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Future temperature and salinity do not exert selection pressure on cyst germination of a toxic phytoplankton species
Finnish Environm Inst, Finland;Univ Helsinki, Finland.
Finnish Environm Inst, Finland.
Linnaeus University, Faculty of Health and Life Sciences, Department of Biology and Environmental Science. Finnish Environm Inst, Finland. (Ctr Ecol & Evolut Microbial Model Syst EEMiS)
Finnish Environm Inst, Finland;Leibniz Inst Ostseeforsch Warnemunde, Germany.
2019 (English)In: Ecology and Evolution, ISSN 2045-7758, E-ISSN 2045-7758, Vol. 9, no 8, p. 4443-4451Article in journal (Refereed) Published
Abstract [en]

Environmental conditions regulate the germination of phytoplankton resting stages. While some factors lead to synchronous germination, others stimulate germination of only a small fraction of the resting stages. This suggests that habitat filters may act on the germination level and thus affect selection of blooming strains. Benthic “seed banks” of the toxic dinoflagellate Alexandrium ostenfeldii from the Baltic Sea are genetically and phenotypically diverse, indicating a high potential for adaptation by selection on standing genetic variation. Here, we experimentally tested the role of climate-related salinity and temperature as selection filters during germination and subsequent establishment of A. ostenfeldii strains. A representative resting cyst population was isolated from sediment samples, and germination and reciprocal transplantation experiments were carried out, including four treatments: Average present day germination conditions and three potential future conditions: high temperature, low salinity, and high temperature in combination with low salinity. We found that the final germination success of A. ostenfeldii resting cysts was unaffected by temperature and salinity in the range tested. A high germination success of more than 80% in all treatments indicates that strains are not selected by temperature and salinity during germination, but selection becomes more important shortly after germination, in the vegetative stage of the life cycle. Moreover, strains were not adapted to germination conditions. Instead, highly plastic responses occurred after transplantation and significantly higher growth rates were observed at higher temperature. High variability of strain-specific responses has probably masked the overall effect of the treatments, highlighting the importance of testing the effect of environmental factors on many strains. It is likely that A. ostenfeldii populations can persist in the future, because suitable strains, which are able to germinate and grow well at potential future climate conditions, are part of the highly diverse cyst population. OPEN RESEARCH BADGES: This article has earned an Open Data Badge for making publicly available the digitally-shareable data necessary to reproduce the reported results. The data is available at https://doi.org/10.5061/dryad.c8c83nr. © 2019 The Authors. Ecology and Evolution published by John Wiley & Sons Ltd.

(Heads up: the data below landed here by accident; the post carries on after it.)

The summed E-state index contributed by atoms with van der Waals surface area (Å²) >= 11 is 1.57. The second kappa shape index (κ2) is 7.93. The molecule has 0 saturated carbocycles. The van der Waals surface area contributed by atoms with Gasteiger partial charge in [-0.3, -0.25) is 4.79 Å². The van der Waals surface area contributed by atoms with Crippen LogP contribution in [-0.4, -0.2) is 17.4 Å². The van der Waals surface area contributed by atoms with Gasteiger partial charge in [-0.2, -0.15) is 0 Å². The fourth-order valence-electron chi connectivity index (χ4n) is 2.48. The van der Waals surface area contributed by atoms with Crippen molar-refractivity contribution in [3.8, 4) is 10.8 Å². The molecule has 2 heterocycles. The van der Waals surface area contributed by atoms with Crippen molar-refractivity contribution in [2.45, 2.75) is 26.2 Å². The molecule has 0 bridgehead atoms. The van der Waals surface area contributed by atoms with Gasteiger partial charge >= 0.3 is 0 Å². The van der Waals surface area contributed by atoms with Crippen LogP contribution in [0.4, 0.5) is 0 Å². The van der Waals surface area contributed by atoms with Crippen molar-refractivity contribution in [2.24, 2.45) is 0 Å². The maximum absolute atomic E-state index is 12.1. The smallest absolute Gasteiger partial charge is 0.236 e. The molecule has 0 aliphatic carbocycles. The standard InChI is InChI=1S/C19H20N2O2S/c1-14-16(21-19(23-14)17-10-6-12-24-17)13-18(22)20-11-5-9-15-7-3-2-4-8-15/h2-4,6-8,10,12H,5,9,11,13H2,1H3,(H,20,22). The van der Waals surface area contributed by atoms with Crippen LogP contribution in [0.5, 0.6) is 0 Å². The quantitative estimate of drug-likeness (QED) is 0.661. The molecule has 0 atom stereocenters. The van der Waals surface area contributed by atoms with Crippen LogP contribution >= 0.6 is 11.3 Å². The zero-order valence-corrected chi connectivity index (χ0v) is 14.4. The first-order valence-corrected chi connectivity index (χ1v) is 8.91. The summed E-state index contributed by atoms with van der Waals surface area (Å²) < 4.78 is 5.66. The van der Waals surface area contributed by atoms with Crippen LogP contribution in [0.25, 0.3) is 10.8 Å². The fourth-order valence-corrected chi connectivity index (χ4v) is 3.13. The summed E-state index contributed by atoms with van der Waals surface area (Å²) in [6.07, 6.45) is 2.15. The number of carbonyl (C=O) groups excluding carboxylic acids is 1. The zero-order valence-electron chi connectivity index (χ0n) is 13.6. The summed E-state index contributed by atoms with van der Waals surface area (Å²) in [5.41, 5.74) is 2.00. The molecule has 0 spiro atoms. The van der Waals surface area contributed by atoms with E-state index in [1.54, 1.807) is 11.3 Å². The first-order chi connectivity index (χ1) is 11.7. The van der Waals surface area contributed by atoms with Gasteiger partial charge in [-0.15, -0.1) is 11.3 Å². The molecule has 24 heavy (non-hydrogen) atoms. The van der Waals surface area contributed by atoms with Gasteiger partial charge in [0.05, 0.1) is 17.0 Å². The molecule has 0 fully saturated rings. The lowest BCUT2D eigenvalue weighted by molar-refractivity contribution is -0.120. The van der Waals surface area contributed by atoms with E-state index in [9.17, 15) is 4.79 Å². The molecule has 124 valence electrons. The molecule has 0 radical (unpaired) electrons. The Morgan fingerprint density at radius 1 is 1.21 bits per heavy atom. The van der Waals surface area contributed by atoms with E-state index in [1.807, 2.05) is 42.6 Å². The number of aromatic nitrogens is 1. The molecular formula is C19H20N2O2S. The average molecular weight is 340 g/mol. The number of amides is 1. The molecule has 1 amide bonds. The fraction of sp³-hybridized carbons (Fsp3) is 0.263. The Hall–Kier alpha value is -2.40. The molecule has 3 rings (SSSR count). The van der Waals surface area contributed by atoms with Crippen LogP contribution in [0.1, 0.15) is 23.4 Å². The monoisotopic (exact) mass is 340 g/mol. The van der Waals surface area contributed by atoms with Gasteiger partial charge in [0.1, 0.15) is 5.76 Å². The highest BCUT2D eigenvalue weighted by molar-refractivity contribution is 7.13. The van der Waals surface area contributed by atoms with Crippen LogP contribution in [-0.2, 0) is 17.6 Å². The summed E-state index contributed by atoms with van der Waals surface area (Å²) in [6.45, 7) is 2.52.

Place, publisher, year, edition, pages
John Wiley & Sons, 2019. Vol. 9, no 8, p. 4443-4451
Keywords [en]
adaptation, Alexandrium ostenfeldii, climate change, dinoflagellates, excystment, resting stage
National Category
Ecology
Research subject
Ecology, Aquatic Ecology
Identifiers
URN: urn:nbn:se:lnu:diva-82799DOI: 10.1002/ece3.5009ISI: 000466104200012PubMedID: 31031918Scopus ID: 2-s2.0-85064806969OAI: oai:DiVA.org:lnu-82799DiVA, id: diva2:1317741
Available from: 2019-05-23 Created: 2019-05-23 Last updated: 2019-06-13Bibliographically approved

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Lindehoff, Elin

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